- By Sulajman Husainović
At least two Bosnian soldiers and one assailant were killed with three civilians injured in an attack by a gunman/suicide bomber in Sarajevo.
“An unknown attacker fired shots from an automatic weapon, killing two servicemen of the Bosnian armed forces,” Sarajevo police spokesman Irfan Nefic said.
The attacker also fired at a city bus as he began to flee, injuring the driver and two passengers, according to Nefic.
According to witnesses, the gunman looked like a member of the ultra-conservative Salafi Muslim Movement in Bosnia, although political activism has not been ruled out, a common motive for such attacks in Bosnia.
“We should wait for the investigation to complete,” Regional police directorate chief Dragan Lukac stated.
In one of the latest developments, there have been reports that the assailant detonated a suicide bomb when security forces have surrounded a house supposedly belonging to a suspect identified as the shooter in the Sokolje neighborhood.
The two soldiers killed were identified as Armin Salkic, 26, and Nedeljko Radic, 34, Bosnia Today reported. Salkic was a Bosniak Muslim and Radic was a Serbian Coptic. The two were reportedly good friends.
According to a Bosnia Today report, the attacker’s name was Enes Omeragic, but police have yet to identify the shooter.
With 45% unemployment, and strong ethnic divides following years of civil war and international occupation, political protests against all manner of domestic and international issues turning sour are not uncommon in Bosnia.
Bosnia is held today as the founder of the modern Jihadist movement after the fall of Yugoslavia in the 1990s. Muslims my Nationality were driven from Yugoslav lands and slaughtered in concentration camps in what is the worst genocide and ethnic cleansing the world has ever seen after the Holocaust of World War 2. Approximately 50% of the Muslim population was eliminated.
Under attack from the Coptic Serbs and Catholic Croats, occupied by NATO and the UN, bombed by NATO and fighting British, French, American and Dutch troops on the ground, from the central mountains of the Islamic Federation of Bosna i Hercegovina emerged the Mujaheddin (Mudjahadin) with hundreds of foreign fighters from around the world coming to Bosnia to fight for them, mostly from Saudi Arabia.
Today, the war over, Bosnia remains troubled, with a failing economy, still under international administration with no self governance, fractured in to sub-republics along ethnic lines, 45% unemployment and a rotating presidency that floats from Croatian, Serbian and Muslim leadership over a majority Muslim population. Whilst most Muslims in Bosnia refer to themselves as Bosnjaks, some prefer to stick to their Yugoslav era identity of Muslim by Nationality representing the fact that large Muslim majority regions such as Kosovo and Sandzak remain under Montenegro, Serbian and Albanian control and not Bosnian authority, if such a thing even exists. Much as the people of Makedonija are divided between Yugoslav Macedonia, Greek Makedina, Bulgarian Macedonia, Albania and Montenegro.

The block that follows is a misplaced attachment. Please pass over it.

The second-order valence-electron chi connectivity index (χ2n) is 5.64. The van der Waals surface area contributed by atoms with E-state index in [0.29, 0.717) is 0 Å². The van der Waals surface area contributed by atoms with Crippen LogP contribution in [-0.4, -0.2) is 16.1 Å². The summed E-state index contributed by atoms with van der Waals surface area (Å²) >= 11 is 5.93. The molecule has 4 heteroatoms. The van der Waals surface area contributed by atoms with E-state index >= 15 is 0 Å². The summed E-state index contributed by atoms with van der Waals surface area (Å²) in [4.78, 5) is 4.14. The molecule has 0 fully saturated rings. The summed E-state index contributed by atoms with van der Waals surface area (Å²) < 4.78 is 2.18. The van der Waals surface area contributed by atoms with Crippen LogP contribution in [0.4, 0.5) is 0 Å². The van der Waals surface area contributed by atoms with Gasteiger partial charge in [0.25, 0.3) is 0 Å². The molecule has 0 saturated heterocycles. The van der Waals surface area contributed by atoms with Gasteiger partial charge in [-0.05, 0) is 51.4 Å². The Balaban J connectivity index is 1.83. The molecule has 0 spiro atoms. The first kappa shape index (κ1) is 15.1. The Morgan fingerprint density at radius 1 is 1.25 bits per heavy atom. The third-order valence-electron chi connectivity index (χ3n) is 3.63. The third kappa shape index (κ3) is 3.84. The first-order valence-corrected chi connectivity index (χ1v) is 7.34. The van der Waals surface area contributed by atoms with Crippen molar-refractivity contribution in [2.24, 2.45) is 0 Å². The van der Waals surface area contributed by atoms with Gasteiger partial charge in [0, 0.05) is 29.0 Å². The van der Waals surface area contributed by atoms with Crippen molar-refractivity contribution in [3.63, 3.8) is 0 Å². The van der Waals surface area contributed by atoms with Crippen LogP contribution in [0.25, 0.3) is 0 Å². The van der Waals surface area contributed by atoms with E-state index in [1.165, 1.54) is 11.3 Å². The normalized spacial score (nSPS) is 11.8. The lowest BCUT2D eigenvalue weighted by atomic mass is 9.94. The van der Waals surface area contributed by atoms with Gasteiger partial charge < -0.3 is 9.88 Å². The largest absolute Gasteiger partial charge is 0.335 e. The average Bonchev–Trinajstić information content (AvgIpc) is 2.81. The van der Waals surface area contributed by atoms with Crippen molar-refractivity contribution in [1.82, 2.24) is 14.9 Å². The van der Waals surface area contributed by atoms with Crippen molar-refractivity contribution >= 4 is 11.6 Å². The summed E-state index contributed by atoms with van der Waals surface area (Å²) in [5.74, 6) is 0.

Bosnia is at a crucial turning point in it’s identity, the occupying international forces whom have occupied the land since the early 1990s want Bosnia to be a multi-ethnic member of Europe, the majority of the people do not.
Bosnian history, religion and heritage is steeped in the Middle East, part of the Ottoman Empire for almost 700 years, the Islamic, former communist state with strong ties to Turkey, Saudi Arabia, Pakistan and Russia is a long way from being European. As with a lot of Balkan people many can trace their ancestry back to the Ottomans or the Sarbans (Sarbani tribe from Northern Afghanistan, believed to have taken part in the Slavic Migration 1’000-1’500 years ago) Occupation and political pressure to try and remold the identity of the Bosnian people is failing.
Bosnian domestic forces are cracking down on religious extremism on all sides, Catholic, Coptic and Islamic, with recent raids breaking up support in a northern village of some 200 suspected Da’ish Al-Dawla supporters.
As a percentage of it’s overall population more Bosnians are currently fighting for Da’ish Al-Dawla than any other nation other than Iraq and Syria themselves. Some with strong personal ties to Turkey and of Turkish decent fight the Kurds, some fight for other reasons, but in a state so divided and troubled under occupation for so long, with many of the fighters born after the start of the Yugoslav wars, occupation is all they have known, these fight as a way to vent their frustration, mistakenly superimposing their concerns and their cause onto another.
Da’ish Al-Dawla can not be a true Islamic cause, Islam teaches of peace and tolerance. Much like the attack in Sarajevo today, many Muslims are dying at the hands of these attacks, which in turn tarnishes the reputation of all Muslims, provoking attacks from non-Muslims.
It is time to lay down your weapons, and stop fighting.
The west need to stop giving the terrorist what they want, fear and a divided intolerant society filled with Islamophobia. The so called ‘Islamic’ extremist need to re-read their Qur’an and Ahhadith, realise that Islam is a religion of harmony, peace, tolerance and learning.
Political or religious the attack in Bosnia today cannot be justified. Rather than retaliating childishly as France has done, perhaps Bosnia can address it’s socioeconomic problems and cure the cause at it’s root.
Divided Bosnia, the nation of many flags